Not because I want to be mean to handicapped folks, but because it opened the floodgates for do-gooders to take control of private property. If the government wants private property used for handicapped parking, the government should purchase the property and take it off the tax rolls.
If the government wants to provide low priced condos, the government can purchase some and then rent them out.
Towns are getting around this, Chapter 40B, which requires setting aside 25 percent of units for the poor. Towns are passing bylaws that exempt small building owners seven units or less from complying with 40B. The effect will promote smaller scale development in the suburbs free of riff raft. The cities will have to carry the burden of housing the poor.
You know how far down the road to tyranny we’ve traveled when no less a liberal personage than Jimmy Carter himself advocated neighborhood ethnic purity during his 1976 presidential campaign:
“The furor began when Carter was asked in Indianapolis to explain his recent statement that there was “nothing wrong with ethnic purity being maintained” in neighborhoods. Carter replied that he wholeheartedly supports open-housing laws that make it a crime to refuse to sell or rent a house or apartment on the grounds of race, color or creed. But he opposes Government programs “to inject black families into a white neighborhood just to create some sort of integration.” Said he: “I have nothing against a community that is made up of people who are Polish, or who are Czechoslovakians, or who are French Canadians or who are blacks trying to maintain the ethnic purity of their neighborhoods. This is a natural inclination.” Excerpted
"Show me just what Mohammed brought that was new, and there you will find things only evil and inhuman, such as his command to spread by the sword the faith he preached." - Manuel II Palelologus
Also I should have added that inclusionary housing increases family economic expectations (keeping up with the Joneses). I have watched how low income families move in to these units and immediately buy their adolescent son a new car now that they have seemingly made it into the middle class (at least symbolically). Then I’ve watched the repo man with his tow truck come and take the cars back time and time again. Single parents must work to keep up the new more affluent lifestyle in an inclusionary unit. Also grocery stores near or within such projects typically cater to the elites. The occupants of inclusionary units shop at such stores by convenience, which puts further economic pressure on the family.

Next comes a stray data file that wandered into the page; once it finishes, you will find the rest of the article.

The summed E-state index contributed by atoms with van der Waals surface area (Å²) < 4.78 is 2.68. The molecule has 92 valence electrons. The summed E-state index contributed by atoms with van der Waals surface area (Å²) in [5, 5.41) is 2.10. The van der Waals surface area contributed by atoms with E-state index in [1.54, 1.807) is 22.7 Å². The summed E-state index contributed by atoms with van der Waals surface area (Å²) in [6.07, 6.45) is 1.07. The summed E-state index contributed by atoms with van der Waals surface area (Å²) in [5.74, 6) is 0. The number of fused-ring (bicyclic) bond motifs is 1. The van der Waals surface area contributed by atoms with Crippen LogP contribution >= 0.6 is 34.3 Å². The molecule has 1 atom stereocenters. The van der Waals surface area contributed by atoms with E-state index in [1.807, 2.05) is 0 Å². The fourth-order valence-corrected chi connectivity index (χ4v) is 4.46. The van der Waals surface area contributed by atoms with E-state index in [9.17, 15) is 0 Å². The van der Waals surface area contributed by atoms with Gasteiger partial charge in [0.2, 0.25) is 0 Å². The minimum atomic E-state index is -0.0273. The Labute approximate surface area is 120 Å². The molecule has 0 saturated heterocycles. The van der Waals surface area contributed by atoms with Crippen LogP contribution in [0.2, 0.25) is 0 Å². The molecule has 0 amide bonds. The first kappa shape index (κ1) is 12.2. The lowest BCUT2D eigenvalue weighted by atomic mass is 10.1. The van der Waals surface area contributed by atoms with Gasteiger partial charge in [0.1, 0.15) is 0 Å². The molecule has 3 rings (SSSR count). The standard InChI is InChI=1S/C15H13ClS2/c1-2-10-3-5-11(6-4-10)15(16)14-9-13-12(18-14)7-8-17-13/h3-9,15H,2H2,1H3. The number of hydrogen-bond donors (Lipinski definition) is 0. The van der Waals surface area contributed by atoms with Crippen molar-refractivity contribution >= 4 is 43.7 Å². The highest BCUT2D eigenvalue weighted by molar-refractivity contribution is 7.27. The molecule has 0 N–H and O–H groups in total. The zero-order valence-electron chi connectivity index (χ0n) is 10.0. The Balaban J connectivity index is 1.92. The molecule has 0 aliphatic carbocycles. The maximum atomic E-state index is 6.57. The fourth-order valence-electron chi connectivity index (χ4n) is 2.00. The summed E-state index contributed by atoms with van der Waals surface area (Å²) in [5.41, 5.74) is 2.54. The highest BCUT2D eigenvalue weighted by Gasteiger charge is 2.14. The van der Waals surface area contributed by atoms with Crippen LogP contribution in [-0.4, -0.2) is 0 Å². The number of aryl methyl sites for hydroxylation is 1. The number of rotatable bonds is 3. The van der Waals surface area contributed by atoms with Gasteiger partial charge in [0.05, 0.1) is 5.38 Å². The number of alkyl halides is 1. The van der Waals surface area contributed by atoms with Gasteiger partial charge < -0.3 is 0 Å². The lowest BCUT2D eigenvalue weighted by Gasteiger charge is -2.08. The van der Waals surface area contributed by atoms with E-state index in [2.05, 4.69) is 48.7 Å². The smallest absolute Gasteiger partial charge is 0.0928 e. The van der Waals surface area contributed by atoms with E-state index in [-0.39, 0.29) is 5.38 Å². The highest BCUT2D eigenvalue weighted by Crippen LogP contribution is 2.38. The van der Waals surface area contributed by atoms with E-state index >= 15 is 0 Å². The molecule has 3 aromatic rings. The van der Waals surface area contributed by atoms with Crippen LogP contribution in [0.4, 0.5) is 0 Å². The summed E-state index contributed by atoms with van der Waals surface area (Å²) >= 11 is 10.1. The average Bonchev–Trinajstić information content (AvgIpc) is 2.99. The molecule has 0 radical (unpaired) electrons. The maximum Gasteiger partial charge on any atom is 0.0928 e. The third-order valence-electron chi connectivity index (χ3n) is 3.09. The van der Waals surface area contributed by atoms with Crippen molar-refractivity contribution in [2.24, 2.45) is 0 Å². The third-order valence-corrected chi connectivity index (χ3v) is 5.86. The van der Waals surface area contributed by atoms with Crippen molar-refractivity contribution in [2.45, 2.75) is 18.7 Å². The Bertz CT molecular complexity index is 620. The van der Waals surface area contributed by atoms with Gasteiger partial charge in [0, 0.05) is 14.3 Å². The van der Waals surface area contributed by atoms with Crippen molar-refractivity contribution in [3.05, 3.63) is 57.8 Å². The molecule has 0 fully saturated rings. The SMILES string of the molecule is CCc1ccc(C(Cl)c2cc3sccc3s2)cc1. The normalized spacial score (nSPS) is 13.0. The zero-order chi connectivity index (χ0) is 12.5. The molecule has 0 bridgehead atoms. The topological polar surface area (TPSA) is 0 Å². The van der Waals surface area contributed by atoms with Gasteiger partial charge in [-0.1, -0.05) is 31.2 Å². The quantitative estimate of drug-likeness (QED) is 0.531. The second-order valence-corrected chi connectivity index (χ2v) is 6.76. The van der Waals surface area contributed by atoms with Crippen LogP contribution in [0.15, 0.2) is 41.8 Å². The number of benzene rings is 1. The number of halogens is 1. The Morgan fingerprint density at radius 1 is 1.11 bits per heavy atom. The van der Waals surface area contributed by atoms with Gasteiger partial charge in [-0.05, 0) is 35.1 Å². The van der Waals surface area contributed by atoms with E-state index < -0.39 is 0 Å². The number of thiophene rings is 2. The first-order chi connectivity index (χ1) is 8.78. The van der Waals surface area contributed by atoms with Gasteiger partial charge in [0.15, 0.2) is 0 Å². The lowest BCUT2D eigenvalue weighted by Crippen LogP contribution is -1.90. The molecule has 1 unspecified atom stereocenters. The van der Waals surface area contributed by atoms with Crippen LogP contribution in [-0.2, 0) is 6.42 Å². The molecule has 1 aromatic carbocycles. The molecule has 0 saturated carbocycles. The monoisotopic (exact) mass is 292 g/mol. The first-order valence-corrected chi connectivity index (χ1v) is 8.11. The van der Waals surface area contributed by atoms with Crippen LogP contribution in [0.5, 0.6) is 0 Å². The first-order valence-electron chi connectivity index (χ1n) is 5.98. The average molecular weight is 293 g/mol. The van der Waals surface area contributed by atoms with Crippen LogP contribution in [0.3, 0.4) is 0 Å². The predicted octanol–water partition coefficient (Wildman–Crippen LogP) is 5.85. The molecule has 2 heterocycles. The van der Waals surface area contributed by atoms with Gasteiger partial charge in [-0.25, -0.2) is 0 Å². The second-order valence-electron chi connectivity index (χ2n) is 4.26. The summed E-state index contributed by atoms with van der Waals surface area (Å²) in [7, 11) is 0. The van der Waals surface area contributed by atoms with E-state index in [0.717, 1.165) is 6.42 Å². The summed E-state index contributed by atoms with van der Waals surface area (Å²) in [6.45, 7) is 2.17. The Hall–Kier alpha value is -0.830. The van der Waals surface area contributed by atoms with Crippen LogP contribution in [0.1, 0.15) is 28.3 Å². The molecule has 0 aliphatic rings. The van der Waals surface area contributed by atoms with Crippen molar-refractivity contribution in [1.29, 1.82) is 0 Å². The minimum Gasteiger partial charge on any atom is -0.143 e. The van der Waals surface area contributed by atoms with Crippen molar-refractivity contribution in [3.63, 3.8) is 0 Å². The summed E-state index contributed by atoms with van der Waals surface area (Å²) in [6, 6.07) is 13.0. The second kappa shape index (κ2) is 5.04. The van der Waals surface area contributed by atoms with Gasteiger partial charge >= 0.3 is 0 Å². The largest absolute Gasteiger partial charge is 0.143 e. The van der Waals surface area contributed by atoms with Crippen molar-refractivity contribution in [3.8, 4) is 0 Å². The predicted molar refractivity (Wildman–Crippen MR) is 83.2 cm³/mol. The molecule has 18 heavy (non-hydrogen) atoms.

If the government wants to provide low priced condos, the government can purchase some and then rent them out.
You are correct! The Americans Disability Act is just another camels nose under the tent for government control of our lives. Healthcare will do the same but more and succumbing to the "global warming" threat will do even more.
This was an outstanding job of articulating the consequences to an attempt to solve a nasty problem. I'd be interested to see his ideas about how this society should house the poor. Personally, I'm a big fan of bringing back servants' quarters. The real barriers to employing and housing the poor is government's tendency to tax and regulate it to death.
“...town officials practically extort bribes from developers who wish to build non-low income houses...”
Sounds like an illegal exaction that violates the USSC Tigard decision. Then again, I’m sure these arbitrary demands to build low-income gerbil boxes are right in line with other left wing utopian decrees that force people to spend money for the Marxist common good, as determined by the state.
Someone in town with lots of money and time should threaten to take the fascist city fathers to court.
Turns out, when the perps were caught, it was several folks from the apt. complex. It was then that we learned that a hugh group of residents had been brought into the complex from Dorcester and Roxbury!! They weren't local folks at all! After that group was caught, we haven't had any more problems, but if you look at the police blotter in the local paper, there are always several calls each week from that complex.
It’s always in the form of negotiations - the town will hold open hearings that take place at night when working people are too tired and busy to go and be heard.
But it’s always like, “OK, you help us with our low-income requirement, and we’ll let you build. Oh and thanks for donating to the school system, we really appreciate that...”
You thought forced-busing was bad.... now it’s like “forced-housing”.